Gary J. Moore

Date of Award


Document Type


Degree Name

Master of Science in Engineering Management


Department of Systems Engineering and Management

First Advisor

Kent C. Halverson, PhD


The purpose of this research was to identify how enduring personality characteristics predict a person's location in a network, locations which in turn affect outcomes such as performance. Specifically, this thesis examines how self-monitoring and locus of control influence an individual's location in a friendship social network over time. Hierarchical Linear Modeling (HLM) was used to analyze 28 groups of students and instructors at a military training course over six and one half weeks. Self-monitoring predicted betweenness centrality in five of six time periods while locus of control predicted betweenness centrality in three of six time periods. The moderation of self-monitoring on locus of control also determines social network centrality. A longitudinal analysis suggested that self-monitoring was not related to the rate of increase of centrality over time. Organizational leaders may benefit in better identifying influential social network employees by their personality make-up and assigning them where their impact will be most valuable.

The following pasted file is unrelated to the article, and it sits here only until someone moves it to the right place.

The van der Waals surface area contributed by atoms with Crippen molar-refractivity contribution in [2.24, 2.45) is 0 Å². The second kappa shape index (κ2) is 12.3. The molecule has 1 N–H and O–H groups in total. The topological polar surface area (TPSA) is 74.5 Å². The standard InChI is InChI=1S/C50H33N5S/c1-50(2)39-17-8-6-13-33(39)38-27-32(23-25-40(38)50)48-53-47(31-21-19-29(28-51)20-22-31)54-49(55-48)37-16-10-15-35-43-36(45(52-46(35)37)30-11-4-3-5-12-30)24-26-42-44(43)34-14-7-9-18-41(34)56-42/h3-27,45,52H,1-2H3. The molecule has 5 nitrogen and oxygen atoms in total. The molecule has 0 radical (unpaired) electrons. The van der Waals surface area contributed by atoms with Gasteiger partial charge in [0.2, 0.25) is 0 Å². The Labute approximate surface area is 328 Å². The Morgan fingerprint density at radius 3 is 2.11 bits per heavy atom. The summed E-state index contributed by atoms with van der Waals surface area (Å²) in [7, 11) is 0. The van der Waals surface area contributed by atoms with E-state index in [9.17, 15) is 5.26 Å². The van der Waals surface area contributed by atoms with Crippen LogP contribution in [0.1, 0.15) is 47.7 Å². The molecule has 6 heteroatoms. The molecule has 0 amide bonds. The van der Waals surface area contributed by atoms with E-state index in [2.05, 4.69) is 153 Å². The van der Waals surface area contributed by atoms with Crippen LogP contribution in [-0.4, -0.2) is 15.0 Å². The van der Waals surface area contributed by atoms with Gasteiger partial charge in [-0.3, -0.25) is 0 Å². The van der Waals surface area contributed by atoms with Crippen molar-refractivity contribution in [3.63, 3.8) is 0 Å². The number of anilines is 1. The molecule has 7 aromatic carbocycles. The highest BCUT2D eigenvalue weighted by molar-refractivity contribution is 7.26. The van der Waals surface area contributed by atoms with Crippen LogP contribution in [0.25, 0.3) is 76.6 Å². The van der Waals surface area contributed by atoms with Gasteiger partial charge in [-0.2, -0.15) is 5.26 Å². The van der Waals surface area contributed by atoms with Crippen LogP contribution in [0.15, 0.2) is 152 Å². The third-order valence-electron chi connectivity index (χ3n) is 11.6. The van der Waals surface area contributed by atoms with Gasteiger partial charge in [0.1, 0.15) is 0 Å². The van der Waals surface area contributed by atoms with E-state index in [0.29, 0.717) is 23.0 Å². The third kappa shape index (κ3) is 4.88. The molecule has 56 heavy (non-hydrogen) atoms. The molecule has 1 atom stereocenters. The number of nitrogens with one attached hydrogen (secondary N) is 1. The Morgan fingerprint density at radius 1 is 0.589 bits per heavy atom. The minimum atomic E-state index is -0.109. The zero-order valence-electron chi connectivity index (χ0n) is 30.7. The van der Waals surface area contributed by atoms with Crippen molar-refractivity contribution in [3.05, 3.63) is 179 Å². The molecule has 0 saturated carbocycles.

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DTIC Accession Number